Systemic Regulation of Global Trade and Finance: A Tale of Two Systems
AbstractThe recent financial crisis has put enormous strains on the global systems governing international finance and trade. These two important international regulatory systems, created after World War II to promote growth and stability in the global economy, were put to the test in ways unprecedented since the 1930s. This article seeks to analyze and compare their performance as systemic regulators in the course of the crisis and concludes that the trading system performed quite well while the financial system virtually collapsed. This article seeks to account for this difference by looking at the nature of the rules and the institutions governing each and how they evolved so differently over the past 70 years. Central to the success of the World Trade Organization (WTO) is a regulatory approach that includes rules designed, and tested in practice, to align incentives with the public good and prevent regulatory capture and a self-enforcing dispute settlement mechanism that ensures accountability and enforceability. The article concludes that these differences hold important lessons for the reform of the rules and institutions governing finance and trade in the global economy, and the role the WTO should play in this reform. Oxford University Press 2010, all rights reserved, Oxford University Press.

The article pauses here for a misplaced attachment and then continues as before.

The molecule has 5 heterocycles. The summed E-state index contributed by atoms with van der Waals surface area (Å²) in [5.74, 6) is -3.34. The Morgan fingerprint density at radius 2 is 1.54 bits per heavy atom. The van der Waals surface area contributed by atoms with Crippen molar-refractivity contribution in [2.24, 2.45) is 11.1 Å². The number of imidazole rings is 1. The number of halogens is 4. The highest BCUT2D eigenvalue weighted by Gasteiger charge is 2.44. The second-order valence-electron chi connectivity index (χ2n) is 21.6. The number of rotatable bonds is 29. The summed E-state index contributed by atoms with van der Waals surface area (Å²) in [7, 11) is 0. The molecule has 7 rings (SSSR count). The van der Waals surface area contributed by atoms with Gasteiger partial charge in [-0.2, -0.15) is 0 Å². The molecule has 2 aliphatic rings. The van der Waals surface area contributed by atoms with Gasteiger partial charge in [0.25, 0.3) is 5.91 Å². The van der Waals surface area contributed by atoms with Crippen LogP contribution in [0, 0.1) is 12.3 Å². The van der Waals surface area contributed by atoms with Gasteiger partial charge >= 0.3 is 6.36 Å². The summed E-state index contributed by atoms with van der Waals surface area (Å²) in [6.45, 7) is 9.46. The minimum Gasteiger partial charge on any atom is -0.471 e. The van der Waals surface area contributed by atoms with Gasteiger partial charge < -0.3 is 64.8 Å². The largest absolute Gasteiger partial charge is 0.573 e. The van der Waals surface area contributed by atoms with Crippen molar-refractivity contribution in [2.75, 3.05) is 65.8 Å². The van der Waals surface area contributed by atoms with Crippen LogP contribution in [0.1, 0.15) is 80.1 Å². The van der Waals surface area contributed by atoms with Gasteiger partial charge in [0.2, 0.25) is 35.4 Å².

Download InfoIf you experience problems downloading a file, check if you have the proper application to view it first. In case of further problems read the IDEAS help page. Note that these files are not on the IDEAS site. Please be patient as the files may be large.
Bibliographic InfoArticle provided by Oxford University Press in its journal Journal of International Economic Law.
Volume (Year): 13 (2010)
Issue (Month): 3 (September)
Contact details of provider:
Postal: Oxford University Press, Great Clarendon Street, Oxford OX2 6DP, UK
Fax: 01865 267 985
Web page: http://www.jiel.oupjournals.org/
You can help add them by filling out this form.
reading list or among the top items on IDEAS.Access and download statisticsgeneral information about how to correct material in RePEc.
For technical questions regarding this item, or to correct its authors, title, abstract, bibliographic or download information, contact: (Oxford University Press) or (Christopher F. Baum).
If references are entirely missing, you can add them using this form.